The first time I saw you,
You were leaning against your brand-new car
In the parking lot of my apartment complex,
Sporting black shades and a carefully groomed goatee,
I saw you from the corner of my eye
As I stepped out of my car,
But there was something about the way you stood there,
That made me feel exposed,
As if you could see the skin of my stomach,
Rumpled like a deflated balloon,
Two months postpartum.
As if you knew my heart would lurch
The first time I saw you.
As if you expected
That I was hoping
For more than just the introduction
You’d traveled 300 miles for.
I don’t know what I was hoping for,
When I hadn’t seen you in 10 months,
When you had yet to see your son, even.
I was hoping to find
A glimpse of a crack
In the walls you'd erected
So many months before.
Maybe I was hoping you’d found your way back to
The sweet boy I’d met two years before
In that college newsroom.
Maybe I was hoping for “I’m sorry,” even--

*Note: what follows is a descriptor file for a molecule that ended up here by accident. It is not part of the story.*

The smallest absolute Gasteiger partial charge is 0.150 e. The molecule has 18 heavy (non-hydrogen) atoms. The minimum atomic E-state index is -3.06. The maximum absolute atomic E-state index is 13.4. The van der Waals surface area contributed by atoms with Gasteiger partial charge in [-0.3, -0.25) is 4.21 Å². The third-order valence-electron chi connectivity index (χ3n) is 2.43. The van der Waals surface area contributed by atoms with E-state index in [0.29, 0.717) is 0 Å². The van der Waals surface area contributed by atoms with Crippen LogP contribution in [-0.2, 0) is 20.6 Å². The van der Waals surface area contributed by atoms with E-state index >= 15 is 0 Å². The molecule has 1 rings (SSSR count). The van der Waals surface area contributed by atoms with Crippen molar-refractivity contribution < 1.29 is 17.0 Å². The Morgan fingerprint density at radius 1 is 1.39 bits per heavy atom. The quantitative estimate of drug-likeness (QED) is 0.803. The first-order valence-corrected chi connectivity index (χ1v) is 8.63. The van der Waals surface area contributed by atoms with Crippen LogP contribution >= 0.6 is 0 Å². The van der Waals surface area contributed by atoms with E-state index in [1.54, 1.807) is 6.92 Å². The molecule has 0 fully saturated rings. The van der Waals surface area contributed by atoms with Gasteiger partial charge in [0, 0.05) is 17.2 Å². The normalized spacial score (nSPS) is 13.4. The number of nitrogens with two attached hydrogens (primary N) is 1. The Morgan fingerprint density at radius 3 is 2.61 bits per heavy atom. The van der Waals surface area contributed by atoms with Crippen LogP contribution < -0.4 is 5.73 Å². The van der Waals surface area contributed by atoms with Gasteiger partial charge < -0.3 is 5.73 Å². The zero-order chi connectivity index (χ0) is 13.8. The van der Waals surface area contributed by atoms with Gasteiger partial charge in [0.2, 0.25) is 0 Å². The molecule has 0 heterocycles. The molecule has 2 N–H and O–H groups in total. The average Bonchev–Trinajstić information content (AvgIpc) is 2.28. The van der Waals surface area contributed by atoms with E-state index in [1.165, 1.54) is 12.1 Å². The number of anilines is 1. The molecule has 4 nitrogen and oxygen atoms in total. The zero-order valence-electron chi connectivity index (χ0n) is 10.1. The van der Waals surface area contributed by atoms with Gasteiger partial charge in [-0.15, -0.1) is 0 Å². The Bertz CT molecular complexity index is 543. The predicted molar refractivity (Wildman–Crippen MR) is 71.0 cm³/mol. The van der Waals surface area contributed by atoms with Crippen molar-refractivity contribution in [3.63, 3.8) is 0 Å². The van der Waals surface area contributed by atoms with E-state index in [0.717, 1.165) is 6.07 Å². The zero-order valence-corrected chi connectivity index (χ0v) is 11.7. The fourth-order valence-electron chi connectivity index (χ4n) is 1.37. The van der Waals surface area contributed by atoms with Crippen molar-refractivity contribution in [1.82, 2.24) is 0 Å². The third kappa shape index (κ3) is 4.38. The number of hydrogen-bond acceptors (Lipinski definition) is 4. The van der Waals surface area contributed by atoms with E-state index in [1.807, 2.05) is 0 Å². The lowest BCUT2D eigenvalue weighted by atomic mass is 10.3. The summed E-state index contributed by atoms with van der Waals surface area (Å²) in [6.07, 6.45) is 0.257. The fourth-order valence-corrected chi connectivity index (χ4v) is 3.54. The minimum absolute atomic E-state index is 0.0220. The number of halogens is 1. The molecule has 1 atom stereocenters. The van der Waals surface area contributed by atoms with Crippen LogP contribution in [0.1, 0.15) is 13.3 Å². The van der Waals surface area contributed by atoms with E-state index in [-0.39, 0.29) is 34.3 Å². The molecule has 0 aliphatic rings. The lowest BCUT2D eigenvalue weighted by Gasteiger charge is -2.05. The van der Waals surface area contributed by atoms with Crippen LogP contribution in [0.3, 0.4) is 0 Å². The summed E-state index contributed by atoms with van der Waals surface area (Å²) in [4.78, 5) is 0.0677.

“Sorry things didn’t work out;”
“Sorry I made things harder.”
But I knew,
The way you leaned against your car,
That you hadn’t come with sweetness.
And as I strode toward the steps to my apartment
Without a glance in your direction,
Opened the door
And shut it behind me,
I knew that even though you were finally here,
You were also
Jeni Bell is an award-winning fiction and non-fiction writer with credits in Guideposts for Kids, Guideposts for Teens, Sweet 16, Highlights for Children, Boy's Life, Pockets, and more. Most of her fiction is middle-grade fiction. She also works as a healthcare writer full-time. She lives with her husband, children, two dogs, two cats, two guinea pigs and several fish in Munster, Ind.
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